But in their recent complaint to Aetna, the Catholic investors point to a 2007 letter of agreement in which Aetna promised shareholders that it would disclose all expenditures for lobbying and political purposes, as well as trade association payments and grass-roots spending. The Aetna policy followed a 2006 shareholder resolution calling for the company to disclose its political spending.

“We, investors, withdrew the resolution in good faith expecting that the resolution establishing oversight and transparency would be followed, revised as best practices evolved and in place for reference by the members of the committee preparing the annual reports,” read the letter. In an interview, Sister Valerie Heinonen, one of the letter’s authors, said investors were “dismayed” that the agreed-on policy had not been followed.

Aetna maintains that it intended the funds to be used for educational purposes, yet both the American Action Network and the Chamber are still fighting reform. Just days after the Supreme Court’s decision upholding the constitutionality of the law, AAN announced a $1.2 million advertising campaign urging Republicans to repeal the Affordable Care Act.

By: Igor Volsky, Think Progress, July 14, 2012

July 15, 2012 Posted by | Health Reform | , , , , , , , | Leave a comment

“Post Office Box 72465”: A Pervasive Mess With An End Run Around Campaign Finance Laws

To grasp the clear and present danger that the current flood of campaign cash poses to American democracy, consider the curious case of Post Office Box 72465. It demonstrates that the explosion of super PAC spending is only the second-most troubling development of recent campaign cycles.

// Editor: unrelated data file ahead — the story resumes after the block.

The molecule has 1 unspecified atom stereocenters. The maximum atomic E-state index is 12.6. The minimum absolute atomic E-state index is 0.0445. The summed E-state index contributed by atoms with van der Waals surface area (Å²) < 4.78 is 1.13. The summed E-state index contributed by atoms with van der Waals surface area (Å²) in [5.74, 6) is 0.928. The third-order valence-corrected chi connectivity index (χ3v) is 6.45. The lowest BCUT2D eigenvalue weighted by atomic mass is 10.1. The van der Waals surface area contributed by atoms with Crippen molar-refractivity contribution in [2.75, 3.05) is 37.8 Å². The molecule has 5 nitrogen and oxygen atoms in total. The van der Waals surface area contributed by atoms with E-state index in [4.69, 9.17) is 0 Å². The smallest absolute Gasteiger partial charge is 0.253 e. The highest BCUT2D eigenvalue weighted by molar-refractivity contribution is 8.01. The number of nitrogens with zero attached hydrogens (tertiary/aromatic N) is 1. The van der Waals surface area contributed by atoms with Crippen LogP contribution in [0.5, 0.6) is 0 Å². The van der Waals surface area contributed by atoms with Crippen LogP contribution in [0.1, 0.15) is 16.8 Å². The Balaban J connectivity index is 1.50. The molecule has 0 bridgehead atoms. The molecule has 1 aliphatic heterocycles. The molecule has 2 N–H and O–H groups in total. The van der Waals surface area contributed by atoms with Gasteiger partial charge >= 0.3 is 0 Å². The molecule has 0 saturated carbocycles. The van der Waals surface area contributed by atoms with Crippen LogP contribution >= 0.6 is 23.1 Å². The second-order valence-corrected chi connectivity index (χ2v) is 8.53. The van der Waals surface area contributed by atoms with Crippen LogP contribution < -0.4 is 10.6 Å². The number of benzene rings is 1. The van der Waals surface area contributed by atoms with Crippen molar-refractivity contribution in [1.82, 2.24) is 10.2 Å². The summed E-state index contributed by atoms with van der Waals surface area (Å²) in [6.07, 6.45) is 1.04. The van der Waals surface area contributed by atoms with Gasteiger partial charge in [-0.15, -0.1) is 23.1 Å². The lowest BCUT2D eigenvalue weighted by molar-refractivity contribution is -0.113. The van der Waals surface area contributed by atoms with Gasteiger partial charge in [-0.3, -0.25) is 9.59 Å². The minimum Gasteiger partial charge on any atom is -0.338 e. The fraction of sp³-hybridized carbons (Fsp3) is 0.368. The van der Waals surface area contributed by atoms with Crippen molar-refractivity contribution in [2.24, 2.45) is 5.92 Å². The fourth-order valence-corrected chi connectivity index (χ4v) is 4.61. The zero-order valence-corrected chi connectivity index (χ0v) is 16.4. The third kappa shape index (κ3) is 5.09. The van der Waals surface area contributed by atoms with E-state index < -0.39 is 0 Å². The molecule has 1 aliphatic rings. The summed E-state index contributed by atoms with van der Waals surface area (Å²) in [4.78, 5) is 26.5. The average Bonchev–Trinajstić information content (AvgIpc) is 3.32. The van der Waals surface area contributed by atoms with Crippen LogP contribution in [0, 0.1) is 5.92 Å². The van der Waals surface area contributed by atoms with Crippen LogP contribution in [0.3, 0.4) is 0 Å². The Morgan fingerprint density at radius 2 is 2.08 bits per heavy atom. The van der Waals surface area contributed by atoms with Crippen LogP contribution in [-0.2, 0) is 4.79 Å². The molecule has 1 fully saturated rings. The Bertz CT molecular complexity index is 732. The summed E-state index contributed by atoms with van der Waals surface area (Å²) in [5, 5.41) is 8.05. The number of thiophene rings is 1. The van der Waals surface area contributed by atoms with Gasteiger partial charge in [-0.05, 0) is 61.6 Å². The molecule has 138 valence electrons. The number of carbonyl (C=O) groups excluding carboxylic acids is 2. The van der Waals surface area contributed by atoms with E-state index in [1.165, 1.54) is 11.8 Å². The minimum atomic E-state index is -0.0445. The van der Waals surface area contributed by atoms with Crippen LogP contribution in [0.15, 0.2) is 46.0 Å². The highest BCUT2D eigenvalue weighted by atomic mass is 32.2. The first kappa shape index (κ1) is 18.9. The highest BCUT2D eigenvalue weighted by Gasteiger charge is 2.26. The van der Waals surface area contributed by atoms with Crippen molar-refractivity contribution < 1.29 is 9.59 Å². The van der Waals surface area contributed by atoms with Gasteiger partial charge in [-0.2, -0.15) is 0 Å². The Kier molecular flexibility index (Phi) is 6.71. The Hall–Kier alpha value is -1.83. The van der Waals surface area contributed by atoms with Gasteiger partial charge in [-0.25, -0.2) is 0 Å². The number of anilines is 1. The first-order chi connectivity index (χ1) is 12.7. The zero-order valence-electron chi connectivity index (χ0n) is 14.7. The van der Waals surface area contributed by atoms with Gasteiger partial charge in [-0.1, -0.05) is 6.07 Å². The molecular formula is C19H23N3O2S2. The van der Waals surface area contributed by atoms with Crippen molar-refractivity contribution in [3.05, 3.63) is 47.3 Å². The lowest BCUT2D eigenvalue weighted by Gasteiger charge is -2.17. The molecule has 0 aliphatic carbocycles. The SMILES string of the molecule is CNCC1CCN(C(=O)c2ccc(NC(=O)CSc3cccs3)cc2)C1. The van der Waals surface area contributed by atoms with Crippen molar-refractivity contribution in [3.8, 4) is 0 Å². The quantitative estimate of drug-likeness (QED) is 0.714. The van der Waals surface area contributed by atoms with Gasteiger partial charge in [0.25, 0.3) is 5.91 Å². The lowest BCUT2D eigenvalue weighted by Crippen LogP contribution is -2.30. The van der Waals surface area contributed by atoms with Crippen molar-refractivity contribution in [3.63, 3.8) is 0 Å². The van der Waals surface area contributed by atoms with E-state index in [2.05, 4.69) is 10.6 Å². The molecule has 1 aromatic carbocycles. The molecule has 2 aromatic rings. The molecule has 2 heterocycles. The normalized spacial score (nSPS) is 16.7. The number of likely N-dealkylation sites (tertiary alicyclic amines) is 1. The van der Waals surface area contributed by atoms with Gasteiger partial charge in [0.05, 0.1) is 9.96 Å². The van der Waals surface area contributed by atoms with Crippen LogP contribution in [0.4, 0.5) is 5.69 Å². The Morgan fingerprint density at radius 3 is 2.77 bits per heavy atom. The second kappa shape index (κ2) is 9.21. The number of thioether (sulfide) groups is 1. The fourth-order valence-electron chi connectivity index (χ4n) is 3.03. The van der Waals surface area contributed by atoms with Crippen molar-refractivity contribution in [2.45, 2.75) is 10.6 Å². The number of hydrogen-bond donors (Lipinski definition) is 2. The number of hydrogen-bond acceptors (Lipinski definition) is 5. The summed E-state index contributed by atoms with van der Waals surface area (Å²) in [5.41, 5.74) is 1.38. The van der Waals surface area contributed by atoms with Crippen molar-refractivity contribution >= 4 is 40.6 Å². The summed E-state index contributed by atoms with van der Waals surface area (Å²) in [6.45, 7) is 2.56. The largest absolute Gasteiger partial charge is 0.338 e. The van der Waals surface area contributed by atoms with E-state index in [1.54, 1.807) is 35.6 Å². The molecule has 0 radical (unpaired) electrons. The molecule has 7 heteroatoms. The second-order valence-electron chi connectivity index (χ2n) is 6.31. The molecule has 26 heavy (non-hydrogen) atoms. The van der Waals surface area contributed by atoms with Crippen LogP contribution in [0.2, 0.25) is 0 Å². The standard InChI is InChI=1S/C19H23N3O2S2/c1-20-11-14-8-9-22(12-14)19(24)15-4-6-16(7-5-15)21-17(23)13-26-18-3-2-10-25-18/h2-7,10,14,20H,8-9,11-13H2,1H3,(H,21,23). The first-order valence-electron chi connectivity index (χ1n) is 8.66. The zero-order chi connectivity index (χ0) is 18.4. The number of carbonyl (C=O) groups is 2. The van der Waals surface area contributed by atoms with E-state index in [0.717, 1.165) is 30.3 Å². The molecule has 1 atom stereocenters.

Box 72465, on a desert road near Phoenix, belongs to a little-known group called the Center to Protect Patient Rights. According to reports by the Center for Responsive Politics and the Los Angeles Times, the center funneled more than $55 million to 26 Republican-leaning groups during the 2010 midterm election.

Where is the money from? The Times found links to the conservative Koch brothers, yet because the center is a nonprofit corporation, it is impossible to know. Such groups must disclose how they distribute their money, not who donates to them.

This privacy makes sense in the context of ordinary nonprofits. But in the ­push-the-envelope world of modern campaigns, in which such groups spend millions of dollars on thinly disguised campaign ads, the result is an end run around the fundamental principle of campaign finance law: that voters are entitled to know who is trying to influence elections.

Even the Supreme Court understands this: Disclosure, it wrote in its otherwise appalling 2010 Citizens United ruling, “permits citizens and shareholders to react to the speech of corporate entities in a proper way. This transparency enables the electorate to make informed decisions and give proper weight to different speakers and messages.”